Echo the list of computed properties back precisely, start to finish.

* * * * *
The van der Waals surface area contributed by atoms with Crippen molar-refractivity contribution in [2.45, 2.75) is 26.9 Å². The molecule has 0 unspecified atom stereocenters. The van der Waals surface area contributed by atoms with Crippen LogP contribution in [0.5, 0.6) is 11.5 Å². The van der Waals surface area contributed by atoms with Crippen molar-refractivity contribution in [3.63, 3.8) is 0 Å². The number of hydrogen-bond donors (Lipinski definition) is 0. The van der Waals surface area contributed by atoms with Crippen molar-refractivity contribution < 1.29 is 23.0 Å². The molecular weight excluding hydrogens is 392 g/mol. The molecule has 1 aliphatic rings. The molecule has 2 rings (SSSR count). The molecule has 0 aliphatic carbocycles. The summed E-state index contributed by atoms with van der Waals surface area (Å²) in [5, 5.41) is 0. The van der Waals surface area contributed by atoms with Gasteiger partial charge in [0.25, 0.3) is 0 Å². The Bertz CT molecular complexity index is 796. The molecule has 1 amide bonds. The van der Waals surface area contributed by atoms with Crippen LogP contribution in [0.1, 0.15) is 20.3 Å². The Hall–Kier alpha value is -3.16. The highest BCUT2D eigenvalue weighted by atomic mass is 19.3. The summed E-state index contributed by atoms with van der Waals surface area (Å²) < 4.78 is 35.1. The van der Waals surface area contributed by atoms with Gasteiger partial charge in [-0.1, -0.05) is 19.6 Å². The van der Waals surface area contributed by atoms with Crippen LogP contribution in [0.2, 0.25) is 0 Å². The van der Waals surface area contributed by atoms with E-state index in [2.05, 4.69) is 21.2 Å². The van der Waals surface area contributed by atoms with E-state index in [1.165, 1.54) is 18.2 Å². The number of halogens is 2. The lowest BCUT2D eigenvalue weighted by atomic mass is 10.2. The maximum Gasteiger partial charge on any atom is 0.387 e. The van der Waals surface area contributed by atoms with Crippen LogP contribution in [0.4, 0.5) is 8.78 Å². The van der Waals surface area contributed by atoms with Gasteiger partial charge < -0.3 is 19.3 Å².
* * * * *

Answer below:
The van der Waals surface area contributed by atoms with Crippen molar-refractivity contribution in [2.45, 2.75) is 26.9 Å². The molecule has 0 unspecified atom stereocenters. The van der Waals surface area contributed by atoms with Crippen LogP contribution in [0.5, 0.6) is 11.5 Å². The van der Waals surface area contributed by atoms with Crippen molar-refractivity contribution in [3.63, 3.8) is 0 Å². The number of hydrogen-bond donors (Lipinski definition) is 0. The van der Waals surface area contributed by atoms with Crippen molar-refractivity contribution < 1.29 is 23.0 Å². The molecular weight excluding hydrogens is 392 g/mol. The molecule has 1 aliphatic rings. The molecule has 2 rings (SSSR count). The molecule has 0 aliphatic carbocycles. The summed E-state index contributed by atoms with van der Waals surface area (Å²) in [5, 5.41) is 0. The van der Waals surface area contributed by atoms with Gasteiger partial charge in [0.25, 0.3) is 0 Å². The Bertz CT molecular complexity index is 796. The molecule has 1 amide bonds. The van der Waals surface area contributed by atoms with Crippen LogP contribution in [0.1, 0.15) is 20.3 Å². The Hall–Kier alpha value is -3.16. The highest BCUT2D eigenvalue weighted by atomic mass is 19.3. The summed E-state index contributed by atoms with van der Waals surface area (Å²) < 4.78 is 35.1. The van der Waals surface area contributed by atoms with Gasteiger partial charge in [-0.1, -0.05) is 19.6 Å². The van der Waals surface area contributed by atoms with Crippen LogP contribution in [0.2, 0.25) is 0 Å². The van der Waals surface area contributed by atoms with E-state index in [2.05, 4.69) is 21.2 Å². The van der Waals surface area contributed by atoms with E-state index in [1.165, 1.54) is 18.2 Å². The number of halogens is 2. The lowest BCUT2D eigenvalue weighted by atomic mass is 10.2. The maximum Gasteiger partial charge on any atom is 0.387 e. The van der Waals surface area contributed by atoms with Crippen LogP contribution in [0.4, 0.5) is 8.78 Å². The van der Waals surface area contributed by atoms with Gasteiger partial charge < -0.3 is 19.3 Å².